A standard rack, light on the small gear, plus a #4 cam. 1 blue and 1 black tri-cam are very useful.
|Comments on The Armadillo
|By Matt Swartz|
From: Nederland, CO
Apr 21, 2009
An amazing climb. Make sure to take a break on the nice little aerie at the conclusion of the technical climbing and take in the views of cirque. Make sure you get to the ranger station at Chimney Pond no later than 8am or the rangers there will not let you climb.
|By Matt Swartz|
From: Nederland, CO
Sep 21, 2009
From what I remember it's about 300ft of technical climbing followed by something like 400-600ft of 4th class.
From: Keene Valley, NY
Dec 8, 2009
awesome route. left my climbing shoes in the car by accident, lead the first pitch and a half in my sneakers. rangers didnt check our bags for helmets or a four inch piece despite what we were told. that being said, a helmet and a four inch piece are recommended regardless.
|By Anna C.|
Aug 4, 2010
Thanks for the excellent route description, Brian. The rangers at Chimney were very helpful in terms of beta for the approach, which is a true thrash. As for the climb, with a 60m rope it was easy to run pitch 1 and 2 together and belay on top of the Armadillo, and then do pitch 3 and 4 together and belay on top of the dihedral to split the leads nicely for equally matched climbers. Also be sure to imagine doing the entire climb in mountain boots with hemp rope, and should you be leading the crack, having only the bong for pro. Yee-haw!
|By Peter Beal|
From: Boulder Colorado
Aug 4, 2010
This is a great climb. Definitely more alpine than the Whitney-Gilman.
Aug 5, 2010
I have a question about the climb - it says you have to leave the camp by 8am. Does it mean that you need to stay overnight there? Is it not possible to do the climb in a day car to car? Thanks!
|By Anna C.|
Aug 20, 2010
You can do the climb in a day. Leaving from Roaring Brook, the trailhead for Chimney, you add 3.3 miles and 1500 ft up to the approach. If you get an early start, the 8 am cutoff is no problem (and keeps you out of the dark at the end of the day).
|By John Husky|
Aug 5, 2011
Apologies to the sandbaggers out there, but this is harder than 5.7. The offwidth is solid 5.8 and you're a fool to not bring big cams. Or else you climb real hard and have forgotten what being scared is like.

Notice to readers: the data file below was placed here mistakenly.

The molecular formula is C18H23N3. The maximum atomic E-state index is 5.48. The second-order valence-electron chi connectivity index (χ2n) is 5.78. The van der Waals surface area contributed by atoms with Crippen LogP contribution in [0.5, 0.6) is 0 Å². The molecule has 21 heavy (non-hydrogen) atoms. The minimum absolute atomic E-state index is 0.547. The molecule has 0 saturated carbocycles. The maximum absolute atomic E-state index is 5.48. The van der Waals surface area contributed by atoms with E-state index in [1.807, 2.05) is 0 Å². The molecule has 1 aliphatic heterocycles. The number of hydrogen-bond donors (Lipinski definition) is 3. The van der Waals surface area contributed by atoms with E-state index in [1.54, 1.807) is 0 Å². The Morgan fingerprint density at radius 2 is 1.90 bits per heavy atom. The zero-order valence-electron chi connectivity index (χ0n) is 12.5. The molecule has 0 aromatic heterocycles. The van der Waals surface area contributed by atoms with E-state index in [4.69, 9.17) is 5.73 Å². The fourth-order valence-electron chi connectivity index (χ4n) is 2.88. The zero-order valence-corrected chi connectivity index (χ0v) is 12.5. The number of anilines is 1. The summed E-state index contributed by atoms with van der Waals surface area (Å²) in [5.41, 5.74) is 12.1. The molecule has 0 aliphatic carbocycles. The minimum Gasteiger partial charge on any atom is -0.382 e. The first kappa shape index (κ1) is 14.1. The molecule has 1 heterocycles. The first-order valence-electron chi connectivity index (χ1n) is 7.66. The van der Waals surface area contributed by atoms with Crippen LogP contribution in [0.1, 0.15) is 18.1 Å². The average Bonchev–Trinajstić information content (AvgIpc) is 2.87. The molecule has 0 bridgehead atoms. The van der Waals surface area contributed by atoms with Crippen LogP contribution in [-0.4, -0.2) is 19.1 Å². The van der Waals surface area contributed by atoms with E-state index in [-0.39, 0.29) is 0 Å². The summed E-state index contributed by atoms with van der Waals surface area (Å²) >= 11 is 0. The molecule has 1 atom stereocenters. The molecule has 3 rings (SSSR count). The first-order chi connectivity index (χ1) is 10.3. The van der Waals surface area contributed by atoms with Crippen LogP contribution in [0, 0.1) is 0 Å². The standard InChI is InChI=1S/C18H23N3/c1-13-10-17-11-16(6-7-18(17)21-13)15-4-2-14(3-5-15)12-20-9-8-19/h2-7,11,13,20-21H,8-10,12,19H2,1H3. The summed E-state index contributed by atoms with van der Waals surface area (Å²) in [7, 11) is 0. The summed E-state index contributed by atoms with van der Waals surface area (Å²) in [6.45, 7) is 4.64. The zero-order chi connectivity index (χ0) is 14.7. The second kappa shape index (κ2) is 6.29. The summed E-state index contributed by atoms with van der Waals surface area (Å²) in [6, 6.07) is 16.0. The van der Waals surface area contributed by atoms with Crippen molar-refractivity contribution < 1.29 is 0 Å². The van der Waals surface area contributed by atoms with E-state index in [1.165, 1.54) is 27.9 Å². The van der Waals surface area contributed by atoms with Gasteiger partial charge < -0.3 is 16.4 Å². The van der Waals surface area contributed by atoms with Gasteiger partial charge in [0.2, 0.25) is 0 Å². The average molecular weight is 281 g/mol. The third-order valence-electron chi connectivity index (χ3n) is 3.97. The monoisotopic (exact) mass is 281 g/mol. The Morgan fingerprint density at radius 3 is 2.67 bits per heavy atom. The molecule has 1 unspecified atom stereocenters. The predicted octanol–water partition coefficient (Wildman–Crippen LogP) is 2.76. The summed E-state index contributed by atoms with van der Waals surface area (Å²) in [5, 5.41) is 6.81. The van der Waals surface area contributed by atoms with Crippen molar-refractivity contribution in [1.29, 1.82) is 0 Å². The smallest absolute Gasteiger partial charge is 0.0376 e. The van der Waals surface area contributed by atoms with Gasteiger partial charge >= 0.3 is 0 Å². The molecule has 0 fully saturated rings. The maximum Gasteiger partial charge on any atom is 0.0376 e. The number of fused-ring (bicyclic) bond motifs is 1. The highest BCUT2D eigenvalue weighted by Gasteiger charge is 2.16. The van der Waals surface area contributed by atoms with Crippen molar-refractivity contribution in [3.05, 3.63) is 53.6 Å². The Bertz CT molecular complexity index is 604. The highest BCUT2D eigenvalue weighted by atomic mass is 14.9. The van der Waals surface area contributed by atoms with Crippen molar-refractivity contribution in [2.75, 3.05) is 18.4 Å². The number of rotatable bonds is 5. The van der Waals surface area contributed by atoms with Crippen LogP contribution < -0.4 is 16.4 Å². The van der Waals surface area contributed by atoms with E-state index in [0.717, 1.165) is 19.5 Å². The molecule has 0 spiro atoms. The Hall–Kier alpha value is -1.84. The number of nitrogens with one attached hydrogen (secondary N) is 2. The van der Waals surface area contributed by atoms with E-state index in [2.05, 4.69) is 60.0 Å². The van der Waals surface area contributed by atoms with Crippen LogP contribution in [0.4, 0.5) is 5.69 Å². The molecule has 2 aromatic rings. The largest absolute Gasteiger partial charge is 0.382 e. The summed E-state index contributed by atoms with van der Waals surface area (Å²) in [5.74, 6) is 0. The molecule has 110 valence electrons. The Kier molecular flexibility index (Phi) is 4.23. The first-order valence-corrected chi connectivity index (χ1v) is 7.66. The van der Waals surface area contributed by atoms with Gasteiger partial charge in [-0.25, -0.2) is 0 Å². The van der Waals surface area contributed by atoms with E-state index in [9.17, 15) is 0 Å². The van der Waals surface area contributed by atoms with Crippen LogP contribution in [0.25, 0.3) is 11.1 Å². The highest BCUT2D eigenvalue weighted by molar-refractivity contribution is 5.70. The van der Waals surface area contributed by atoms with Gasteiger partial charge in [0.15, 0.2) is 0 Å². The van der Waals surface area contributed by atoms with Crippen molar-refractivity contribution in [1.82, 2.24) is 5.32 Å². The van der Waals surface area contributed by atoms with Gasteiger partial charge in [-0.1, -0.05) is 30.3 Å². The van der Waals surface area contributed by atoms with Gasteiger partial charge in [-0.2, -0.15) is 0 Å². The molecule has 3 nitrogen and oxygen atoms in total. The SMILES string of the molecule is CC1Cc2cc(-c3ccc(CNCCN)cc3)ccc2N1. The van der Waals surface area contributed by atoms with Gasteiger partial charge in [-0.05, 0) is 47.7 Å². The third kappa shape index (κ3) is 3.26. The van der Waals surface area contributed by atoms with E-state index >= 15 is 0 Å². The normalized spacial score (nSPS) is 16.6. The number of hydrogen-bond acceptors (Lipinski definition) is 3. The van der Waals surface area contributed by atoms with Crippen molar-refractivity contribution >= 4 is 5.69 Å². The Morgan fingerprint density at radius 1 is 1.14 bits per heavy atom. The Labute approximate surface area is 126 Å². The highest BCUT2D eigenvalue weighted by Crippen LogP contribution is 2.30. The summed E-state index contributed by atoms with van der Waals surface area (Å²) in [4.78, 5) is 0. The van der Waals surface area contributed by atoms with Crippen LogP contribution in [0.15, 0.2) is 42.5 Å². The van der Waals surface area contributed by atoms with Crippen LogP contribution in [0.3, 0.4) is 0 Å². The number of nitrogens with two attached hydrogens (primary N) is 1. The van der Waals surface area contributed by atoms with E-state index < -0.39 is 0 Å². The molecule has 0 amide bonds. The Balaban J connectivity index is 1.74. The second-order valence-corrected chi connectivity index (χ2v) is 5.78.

|By Emily Guerin|
From: Paonia, CO
Oct 5, 2011
How late in the season can you do this climb? Is Oct 10 too late?
Oct 28, 2011
What they really MAKE you bring a #4 and helmet? I thought this was 'merica where you are free to do what you want?
From: Westerly, RI
Feb 24, 2013
One of the best route descriptions for the Armadillo I've seen on the internet. Thanks.
|By Avi Katz|
Apr 30, 2013
how would a #5 Tricam work in lieu of a #4 camalot?
|By stephen arsenault|
Aug 30, 2013
We left from the parking lot, and considering the trail conditions,
I thought the approach was the crux of the climb-- I had climbed the Grand Teton a week earlier, car to car, and in many ways, I thought this approach was tougher.
Since the upper hand/fist crack, varies in size, I don't think a #4 cam is needed, but I would take a 3.5. We did all the technical climbing in 2 pitches.
Near the top,we got slammed by a storm, with much lightning and heavy rain, which made the climb more alpine and memorable.
To give some perspective, my partner and I had a combined age of 139, I at 67 and my partner at 72.
Sep 22, 2013
Hey im planning on climbing this on october 12 this year. Will it be very cold this time of year in the south basin? And we are staying at the roaring brook campground the night before the climb because chimney pond is booked solid. Any ideas as to how long the approach will take from roaring brook campground to the base of the route? Any info would be greatly appreciated. Thanks
Oct 14, 2013
Tried climbing this last weekend and got shutdown by weather. Don't underestimate the seriousness of the hike from roaring brook campground to the climb. The ranger told us you dont need a #4, tricky nut/cam placements can get the job done but a #4 is nice.